Posted on April 28, 2014
Evidence-based surgery is needed, however surgery is different with regards to designing research studies.
My first experience with evidence-based medicine [i] [ii] was during a lecture in med school. We talked about how great it would be if doctors could make decisions based on their clinical experience and scientific knowledge to provide tailored decisions with regards to each individual patient and their personal preferences and characteristics. This sounded almost too good to be true. You might have thought of a few general challenges. First of all it is quite hard to keep up to date with science, secondly not every paper is of the best quality and thirdly how can we distill individual predictions or expectations out of the reported group results. All the more reason to increase our knowledge on evidence-based practice and improve our skills in tackling these challenges.
With support for evidence-based medicine growing we would expect an increasing amount of randomized controlled trials (RCTs), being regarded as the golden standard in scientific medical research. In surgery however, the frequency of published RCTs remain low. [iii]
The Balliol Collaboration and later on the IDEAL Collaboration amongst others reported possible explanations for RCT’s being few in number within the surgical field. They additionally reported shortcomings in methods and reporting quality. It might be due to challenges specific for the surgical field, for instance surgical interventions are more complex due to different in-hospital surgery teams as well as different practice in post-operative care. This provides challenges in terms of comparability and leads to subjective decisions whether differences are substantial enough to standardize. Also, regulations with regards to surgical innovations are less strict, leading to a higher innovation speed which in term leads to difficulty in timing the right moment to start a trial.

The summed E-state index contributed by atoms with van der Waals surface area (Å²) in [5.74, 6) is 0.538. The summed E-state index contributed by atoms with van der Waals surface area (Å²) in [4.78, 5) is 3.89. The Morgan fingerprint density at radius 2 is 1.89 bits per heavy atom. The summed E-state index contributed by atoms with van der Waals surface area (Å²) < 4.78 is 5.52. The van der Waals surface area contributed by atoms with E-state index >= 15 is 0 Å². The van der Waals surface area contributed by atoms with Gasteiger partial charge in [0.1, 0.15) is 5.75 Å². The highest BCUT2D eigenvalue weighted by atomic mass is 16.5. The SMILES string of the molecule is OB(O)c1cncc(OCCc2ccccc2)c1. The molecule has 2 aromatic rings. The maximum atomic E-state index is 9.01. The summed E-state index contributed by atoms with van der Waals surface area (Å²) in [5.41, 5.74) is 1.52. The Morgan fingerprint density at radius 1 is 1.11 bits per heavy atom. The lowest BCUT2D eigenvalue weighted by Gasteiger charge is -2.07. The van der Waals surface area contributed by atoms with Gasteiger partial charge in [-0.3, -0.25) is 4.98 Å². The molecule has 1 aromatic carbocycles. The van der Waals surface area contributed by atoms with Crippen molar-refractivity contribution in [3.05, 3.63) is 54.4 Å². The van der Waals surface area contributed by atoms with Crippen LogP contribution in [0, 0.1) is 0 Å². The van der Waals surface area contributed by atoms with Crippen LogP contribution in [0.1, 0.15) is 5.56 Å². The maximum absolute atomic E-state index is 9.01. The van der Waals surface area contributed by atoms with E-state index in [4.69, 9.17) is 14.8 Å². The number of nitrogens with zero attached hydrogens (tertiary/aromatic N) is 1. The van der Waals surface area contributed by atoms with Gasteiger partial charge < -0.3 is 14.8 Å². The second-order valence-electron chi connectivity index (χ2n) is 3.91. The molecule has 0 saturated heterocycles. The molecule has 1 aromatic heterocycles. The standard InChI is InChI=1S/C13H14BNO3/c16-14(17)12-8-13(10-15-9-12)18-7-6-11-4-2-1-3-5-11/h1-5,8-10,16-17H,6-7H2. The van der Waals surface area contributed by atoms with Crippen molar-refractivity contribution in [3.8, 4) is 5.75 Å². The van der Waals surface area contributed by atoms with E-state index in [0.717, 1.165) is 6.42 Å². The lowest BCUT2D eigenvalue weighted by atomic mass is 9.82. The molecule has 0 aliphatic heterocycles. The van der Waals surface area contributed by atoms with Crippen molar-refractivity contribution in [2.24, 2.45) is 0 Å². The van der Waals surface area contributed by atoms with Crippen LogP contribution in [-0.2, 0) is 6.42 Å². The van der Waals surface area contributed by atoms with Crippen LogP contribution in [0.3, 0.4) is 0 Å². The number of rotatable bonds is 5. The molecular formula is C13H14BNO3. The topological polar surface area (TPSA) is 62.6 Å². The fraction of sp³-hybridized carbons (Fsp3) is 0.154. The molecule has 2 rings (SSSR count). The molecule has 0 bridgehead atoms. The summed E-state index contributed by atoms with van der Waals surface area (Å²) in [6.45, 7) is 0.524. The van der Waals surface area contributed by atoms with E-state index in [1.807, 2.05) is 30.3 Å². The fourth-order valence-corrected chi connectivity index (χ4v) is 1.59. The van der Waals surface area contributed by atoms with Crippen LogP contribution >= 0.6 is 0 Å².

In a search to gain more insight in evidence-based medicine within the field of surgery I stumbled upon the IDEAL Collaboration website (http://www.ideal-collaboration.net), an initiative to improve quality of research in surgery and started reading the articles. The articles provided a clear insight in possible explanations why RCTs are not common practice within the surgical field when compared to drug research, ranging from complexity and innovation speed to historical differences and less strict regulations. Furthermore it provides advices to address these challenges.
The IDEAL Collaboration helps provide insight in specific challenges that are present within the field of surgery. Knowing these challenges will help you to critically appraise (surgical) articles as well as provide a guiding framework while setting up your own trial.
I can recommend the IDEAL Collaboration website and articles to everyone, whether you are surgically orientated or not.
I do hope the overall quality of surgical research will keep improving. Methodologically sound RCT’s are needed to improve the quality of surgical research as well as help evaluate innovations and techniques. Both will contribute towards an evidence-based practice. The combination of recommendations from the IDEAL Collaboration and society’s need for evidence-based practice combined will hopefully pave the way for evidence-based surgery.
[i] Sackett DL, Rosenberg WMC, Gray JAM, Haynes RB, Richardson WS. 1996. Evidence based medicine: what it is and what it isn’t. BMJ 312: 71–2 [3